Even amateur artists soon discover that the exclusive use of primary colours can cause artistic fatigue. The secret is to mix the base colour with something else, to dilute the effect. The characteristic smell of fried onions diminishes as you walk past the street vendor.
Children can understand the effects of dilution in terms of the particles involved. As the spacing between the particles increases - be it colours or odours - the effects become harder to detect.
Take a strongly coloured material and dissolve in 100ml water. Suitable choices include food dyes, black ink and certain coloured laboratory chemicals - for example, potassium permanganate gives an intense purple colour even in a solution of 1% strength.
Ask children to devise a method to dilute the coloured solution in a systematic way and check if the colour is still visible. For example, taking 10ml of the original solution and diluting to 100ml gives a dilution of 10 times.
In order to check on the fading colour, the children will need some kind of comparison. This could be by placing the tube in front of an illuminated white surface or holding the tube next to one containing pure water.
An interesting variation is to use a fluorescent material. Some water-soluble red inks show this effect. Add a few drops of red ink to a tube of water. In a darkened corner, shine a torch beam from below the tube. The red ink shows up as a green glow - it fluoresces.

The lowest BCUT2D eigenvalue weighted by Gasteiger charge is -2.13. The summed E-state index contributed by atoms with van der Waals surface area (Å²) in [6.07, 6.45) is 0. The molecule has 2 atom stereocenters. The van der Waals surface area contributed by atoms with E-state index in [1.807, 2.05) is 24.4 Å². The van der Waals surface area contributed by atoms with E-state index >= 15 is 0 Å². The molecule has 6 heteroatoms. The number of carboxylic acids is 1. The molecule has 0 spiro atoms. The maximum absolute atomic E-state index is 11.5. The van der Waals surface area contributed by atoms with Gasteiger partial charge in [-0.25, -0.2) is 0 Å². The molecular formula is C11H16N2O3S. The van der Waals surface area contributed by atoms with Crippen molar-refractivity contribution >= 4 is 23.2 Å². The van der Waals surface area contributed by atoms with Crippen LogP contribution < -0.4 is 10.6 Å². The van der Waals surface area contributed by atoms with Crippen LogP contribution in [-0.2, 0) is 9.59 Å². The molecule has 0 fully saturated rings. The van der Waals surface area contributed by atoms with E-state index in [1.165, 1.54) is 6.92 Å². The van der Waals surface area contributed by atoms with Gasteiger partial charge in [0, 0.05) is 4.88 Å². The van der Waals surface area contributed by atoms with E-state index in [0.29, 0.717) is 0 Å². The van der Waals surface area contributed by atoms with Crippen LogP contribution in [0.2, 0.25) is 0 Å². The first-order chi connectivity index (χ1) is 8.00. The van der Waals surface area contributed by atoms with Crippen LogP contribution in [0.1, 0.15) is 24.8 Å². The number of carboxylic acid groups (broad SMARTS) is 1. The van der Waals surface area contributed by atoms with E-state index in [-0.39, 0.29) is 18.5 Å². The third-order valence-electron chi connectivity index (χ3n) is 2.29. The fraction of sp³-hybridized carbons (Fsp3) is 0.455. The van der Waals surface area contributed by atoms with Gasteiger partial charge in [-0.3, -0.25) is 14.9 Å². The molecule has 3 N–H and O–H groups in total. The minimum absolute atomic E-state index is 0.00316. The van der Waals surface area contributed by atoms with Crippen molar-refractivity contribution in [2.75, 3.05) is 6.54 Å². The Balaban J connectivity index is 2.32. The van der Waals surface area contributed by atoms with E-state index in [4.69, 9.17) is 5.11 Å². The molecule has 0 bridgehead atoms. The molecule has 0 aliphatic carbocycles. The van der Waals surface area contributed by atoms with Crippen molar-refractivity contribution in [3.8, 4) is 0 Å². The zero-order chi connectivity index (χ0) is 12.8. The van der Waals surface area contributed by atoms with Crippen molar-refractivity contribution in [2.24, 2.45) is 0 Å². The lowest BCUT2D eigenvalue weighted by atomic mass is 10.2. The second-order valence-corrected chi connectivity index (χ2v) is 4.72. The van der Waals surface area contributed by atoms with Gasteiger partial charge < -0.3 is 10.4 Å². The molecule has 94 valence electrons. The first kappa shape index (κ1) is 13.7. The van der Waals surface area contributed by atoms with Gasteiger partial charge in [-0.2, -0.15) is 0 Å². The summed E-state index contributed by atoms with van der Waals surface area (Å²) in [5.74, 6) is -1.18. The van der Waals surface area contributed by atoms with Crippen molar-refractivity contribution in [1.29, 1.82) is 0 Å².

Dilute the ink as before and find how many dilutions are necessary before the fluorescence disappears.
To model the effects of dilution, use a transparent dish on top of an overhead projector. Add marbles to represent water particles and add 10 of a different colour as the dye. Place the dye particles in one group then agitate the dish to show how they spread out, or diffuse. For dilution, remove nine of the 10 dye particles to make clear the difference. Colours in liquids, and odours in gases - eg perfumes - can both diffuse.
Ray Oliver teaches science at St Albans Girls' School,Hertfordshire